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How To: Glassblowing with Legends Drinkware

Posted by Aaron Frankel on
How To: Glassblowing with Legends Drinkware

The Legendary Glassware Oregon Ducks tumblers look delicate. Hand-blown glass barware often is. But the craftsmen who create the handmade drinkware glass are anything but breakable. In fact, they’re laser-focused, indestructible, and often very competitive.

Glassblowing isn’t generally considered a competitive sport, like football. But those who participate often feel they’re battling against time, heat, and many other challenges to create art from molten glass. Glassblowers train constantly to achieve in their field, much like an athlete. In fact, Netflix recently saw promise in pitting glassblowers against one another in the competitive series, Blown Away.

We here at Legendary Glassware have high esteem for those who practice glassblowing. To craft the revolutionary drinkware emblazoned with your favorite team’s logo, we work with talented artisans who know what they’re doing. They use glassblowing techniques from time-honored Italian, Czech, and Swedish traditions to make custom glassware as you’ve never seen before.

If you’re interested in how we make the beer glasses and tumbler glasses you use every game day, we’ve provided a glassblowing 101 just for you.

The Equipment

The practice of glassblowing requires a collection of tools and appliances. A series of three furnaces, known as the furnace, the glory hole, and the annealer, help keep the glass malleable molding during different points in the process. A blowpipe, a hollow metal tube, allows the artist to blow air into the liquid glass in order to expand it while a block or a spoon-like wooden piece is used to shape it in a specific way.

Several other tools are needed as well. An artisan’s work station is known as a bench, a metal table with arms; jacks are tweezer-like tools that can be used to maneuver hot glass and come in several different sizes; paddles flatten pieces of hot glass; the marver is a table where the artist can work with the hot glass; molds shape a piece while optic molds separate colors; a punty holds glass while an artist puts the finishing touches on it and a yoke holds the blowpipe when it’s inserted into the furnace for reshaping.


When beginning a new piece, a glass smith retrieves molten glass from the furnace on one end of the blowpipe. The glass, in liquid form, is transferred to the marver where the artist rolls it with the blowpipe into a cylinder. Once it reaches a workable shape, the artist fires the glass back up in the glory hole, a step that will be repeated multiple times throughout the development of the glassware.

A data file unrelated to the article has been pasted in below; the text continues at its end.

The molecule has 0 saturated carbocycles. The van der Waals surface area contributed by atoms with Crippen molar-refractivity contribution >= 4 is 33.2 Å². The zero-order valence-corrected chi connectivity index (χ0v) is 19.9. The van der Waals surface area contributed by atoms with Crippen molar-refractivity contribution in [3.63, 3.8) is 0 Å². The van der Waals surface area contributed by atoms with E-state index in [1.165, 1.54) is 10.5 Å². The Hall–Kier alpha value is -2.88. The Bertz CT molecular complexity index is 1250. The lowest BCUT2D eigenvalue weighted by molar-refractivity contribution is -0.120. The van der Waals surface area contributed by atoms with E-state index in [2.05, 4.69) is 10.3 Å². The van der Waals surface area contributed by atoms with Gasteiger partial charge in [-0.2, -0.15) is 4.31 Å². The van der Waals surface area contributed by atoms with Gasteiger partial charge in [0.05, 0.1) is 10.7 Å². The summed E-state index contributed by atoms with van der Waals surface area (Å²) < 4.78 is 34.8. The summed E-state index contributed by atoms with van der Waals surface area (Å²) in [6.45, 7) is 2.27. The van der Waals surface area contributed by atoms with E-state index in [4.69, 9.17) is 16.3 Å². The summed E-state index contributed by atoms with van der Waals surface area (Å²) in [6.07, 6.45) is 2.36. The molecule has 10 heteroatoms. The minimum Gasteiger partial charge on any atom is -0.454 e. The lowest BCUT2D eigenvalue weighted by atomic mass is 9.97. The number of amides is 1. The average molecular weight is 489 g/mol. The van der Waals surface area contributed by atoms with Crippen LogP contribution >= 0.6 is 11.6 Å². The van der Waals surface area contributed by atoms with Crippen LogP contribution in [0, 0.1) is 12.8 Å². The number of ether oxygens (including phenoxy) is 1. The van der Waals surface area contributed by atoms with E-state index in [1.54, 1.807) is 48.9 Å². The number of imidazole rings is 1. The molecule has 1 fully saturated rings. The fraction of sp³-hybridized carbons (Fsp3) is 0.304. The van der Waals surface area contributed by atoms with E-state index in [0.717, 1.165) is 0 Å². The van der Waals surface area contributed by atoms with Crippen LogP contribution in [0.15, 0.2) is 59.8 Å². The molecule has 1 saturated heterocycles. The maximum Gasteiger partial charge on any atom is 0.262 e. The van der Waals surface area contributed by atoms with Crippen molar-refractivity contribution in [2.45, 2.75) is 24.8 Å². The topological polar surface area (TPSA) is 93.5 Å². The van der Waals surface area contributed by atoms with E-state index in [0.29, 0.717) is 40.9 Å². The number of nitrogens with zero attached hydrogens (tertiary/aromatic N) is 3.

Red Zone

After that first visit to the glory hole, that’s when an artist may choose to add a color to the glass. It’s an optional step since many glass pieces, including Legendary Glassware, don’t require color. However, if the artist chooses to incorporate any kind of shade, they’ll do it here by rolling the cylindrical heated glass over colored glass or dust and melding it into the piece. After that, it’s back to the glory hole to melt the glass together and keep it moving.


With color added, the piece is now ready to be shaped. To do this, the artist sets the molten glass end of the blowpipe down on their bench, being sure to keep it rotating and in constant motion with one hand. Using the other hand, they mold and model the glass using paddles, jacks, and other items. 


Once the artist achieves a certain shape, whether it’s an oval, a flat plate, or another form, it’s time to blow into the glass. To do this, the glassblower must breathe into the far end of the blowpipe to create an air-filled bubble. From here, they may choose to gather more glass or add more color but the process, from furnace to marver to glory hole to shaping to blowing, will repeat over and over again until the piece is ready for those finishing touches.

Punt to the Punty

When the artist is satisfied with the design, it’s time to finish it by molding and shaping the end still attached to the blowpipe. To do this, they need to transfer the glass to the punty. It’s a metal rod that holds a small collection of molten glass (gathered right before it’s time for the transfer) meant to attach to the glass piece and hold it while the artist finishes.

The transfer is the riskiest part of the whole glassblowing experience. A wrong move will result in a glass piece, which the artist has already spent hours designing, falling and crashing to the ground. To avoid this, the artist must very carefully attach the far end of the glass to the punty and slowly release the blowpipe. If successful, they can then work on those final touches. 


After the artist completes their work on the piece, they must carefully drop it from the punty into a soft bed of fire blankets. Wearing protective gloves, they then pick up the hot glass and place it into the annealer, the final furnace of the series. The glass will then cool as the temperature in the annealer drops from around 960℉ over the course of 14 hours. Once it’s reached the target temperature, the artist can then grind down any sharp edges that resulted between the punty and the annealer. 

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